is valid, and he is not to be excused if he has, willingly and without force,
drunk anything forbidden.
The Shafi´ites say that the apostasy of a drunkard who, owing
to his condition, has committed punishable infringements against the law, is
valid, just as his other deeds, such as divorce, are punishable. As far as the
validity of the call to repentance is concerned, which was offered him during
his drunkenness, the majority are of the opinion that it is indeed valid, just
as his apostasy was valid; yet it is desirable to postpone it until he returns
to his senses. However, the apostasy of the drunkard who committed no lapse,
despite his state of intoxication (that is, if he became drunk by compulsion),
is not valid. This also applies to his divorce. This school of thought tends to
accept the validity of the alcoholic's faith, even if he apostatises with a
sober mind and then returns to Islam in a state of drunkenness. His statements
are to be considered as if he were sober. The acknowledgement of his Islam in a
state of drunkenness needs another confirmation after he has regained sobriety.
When he recovers, he is to be offered Islam again. If he identifies with it, he
is considered a Muslim from the moment of identification. But if he upholds his
apostasy, he is considered an apostate from that moment. If he does not repent,
he is to be killed immediately.
The Shafi´ites: A witness for the prosecution in the matter of
apostasy is accepted in any case. This is ratified without a detailed
explanation, because the witness, on account of the severity of apostasy, would
only burden the individual concerned. Afterward, the judge is to say to him, "Pronounce
the two articles of faith!" There is no need to ask about the reason. If he
refuses, this is evidence of apostasy, and one does not need to inquire about
the reason behind the apostasy.
Others are of the opinion that the witness must be questioned thoroughly,
and that a detailed explanation must be demanded from him, because the schools
of thought are different regarding the charge of apostasy, and the verdict on it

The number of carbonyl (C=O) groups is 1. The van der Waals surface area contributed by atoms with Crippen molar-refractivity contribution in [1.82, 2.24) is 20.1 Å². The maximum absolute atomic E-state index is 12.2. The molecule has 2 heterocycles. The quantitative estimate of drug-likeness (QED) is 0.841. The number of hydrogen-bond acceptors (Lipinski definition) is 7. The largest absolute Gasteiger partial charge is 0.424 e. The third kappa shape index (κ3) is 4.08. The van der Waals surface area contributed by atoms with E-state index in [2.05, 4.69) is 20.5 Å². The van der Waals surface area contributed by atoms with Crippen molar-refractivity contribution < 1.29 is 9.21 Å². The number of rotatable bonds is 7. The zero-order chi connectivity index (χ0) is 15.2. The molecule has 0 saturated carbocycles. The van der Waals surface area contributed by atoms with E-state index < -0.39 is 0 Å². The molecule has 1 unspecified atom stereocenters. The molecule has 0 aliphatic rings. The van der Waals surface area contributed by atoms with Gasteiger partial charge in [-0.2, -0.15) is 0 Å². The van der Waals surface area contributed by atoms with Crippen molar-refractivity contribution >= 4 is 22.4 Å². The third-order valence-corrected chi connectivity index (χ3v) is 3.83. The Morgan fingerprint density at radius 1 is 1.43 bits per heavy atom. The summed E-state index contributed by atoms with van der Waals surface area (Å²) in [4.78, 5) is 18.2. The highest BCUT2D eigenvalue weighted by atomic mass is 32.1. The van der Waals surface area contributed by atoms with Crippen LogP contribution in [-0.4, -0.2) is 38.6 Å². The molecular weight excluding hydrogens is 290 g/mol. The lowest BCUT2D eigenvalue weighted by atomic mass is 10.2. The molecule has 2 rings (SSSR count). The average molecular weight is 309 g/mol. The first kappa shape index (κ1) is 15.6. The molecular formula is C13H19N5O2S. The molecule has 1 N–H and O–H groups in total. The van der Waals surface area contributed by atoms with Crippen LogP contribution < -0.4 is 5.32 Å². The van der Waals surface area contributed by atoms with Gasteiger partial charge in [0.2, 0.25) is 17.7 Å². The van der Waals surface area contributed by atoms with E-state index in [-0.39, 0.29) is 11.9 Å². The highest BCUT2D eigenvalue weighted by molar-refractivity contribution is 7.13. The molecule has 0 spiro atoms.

is very weighty. Therefore, one must proceed with caution.
The Malikites say that the witness can be accepted only after a
detailed explanation has been given, because the repentance of an apostate is
The Hanafites are of the opinion that the charge of apostasy against
a Muslim can only be accepted from two "eligible (adl) witnesses."
The judge should ask him about the reason behind his apostasy, for it could be
that he may have said something which indeed was no heresy, yet which was
understood to be. If he rejects the accusation, this qualifies as repentance and
a return to Islam.
The Hanafites: The apostate must deny all other religions except
Islam and say: "I have repented and returned to the religion of Islam. I am
freed from every religion except Islam!" It is desirable (mustahabb)
for him to express his faith on the Day of Resurrection (ba'th) and the
Resurrection (nushur). He must say so, since he has no religion. If he
only confirms the religion he has just adopted -- Islam -- that is enough to
reach the goal.
Al-Tahawi reports: Abu Yusuf was asked how the male apostate becomes a
Muslim again. He said: "He must say that there is no god but Allah and that
Muhammad is his Messenger. He confesses Islam, which Muhammad brought from
Allah, and renounces the religion he had previously embraced. If he pronounces
both articles of faith and says that he is freed from the religion to which he
had converted, this qualifies as repentance."
As for the conversion of a Christian to Islam, he is to pronounce both
articles of faith and renounce Christianity. The same is true for Jews and
adherents of other religions. As for the non-Muslims living among us, they
cannot become Muslims solely by pronouncing both articles of faith, because
they, even if they pronounce both articles of faith, may still claim that Islam
is only for the Arabs (in order to secretly protect their religion). But if an
unbeliever residing in "The House of War" is attacked by a Muslim and
says, "I confess that Muhammad is the Messenger of Allah," or "I
have joined the religion of Islam or the religion of Muhammad," this is a
proof of his being a Muslim. What is then the case if he would add to that the
two articles of faith! One then decides whether he is really a Muslim and then
lifts the death penalty. If he thereafter apostatises again, we will kill him.
But when the Muslim apostatises twice, we will accept his repentance. This is
true also if he apostatises three or four times. He can request the postponement
of the penalty from the imam each time; but after the fourth time, the imam will
grant him no further postponement of penalty. If he immediately returns to Islam
again, it is good; if not, he is to be killed.
Al-Karkhi says in his abridged edition:
If he repents, after he has apostatised four times, he is to be severely
beaten and then imprisoned. The judge is not allowed to release him until his
humiliation through repentance becomes visible and until his condition as a
person of upright heart becomes apparent. When he has done this, he is to be
released. If he again apostatises, this same procedure is repeated until he
again returns to Islam, for the following Quranic verse is applicable in all
cases: "But when they repent, perform the prayer, and give alms, then let
them go their way! Allah is merciful and ready to forgive" (Sura al-Tawba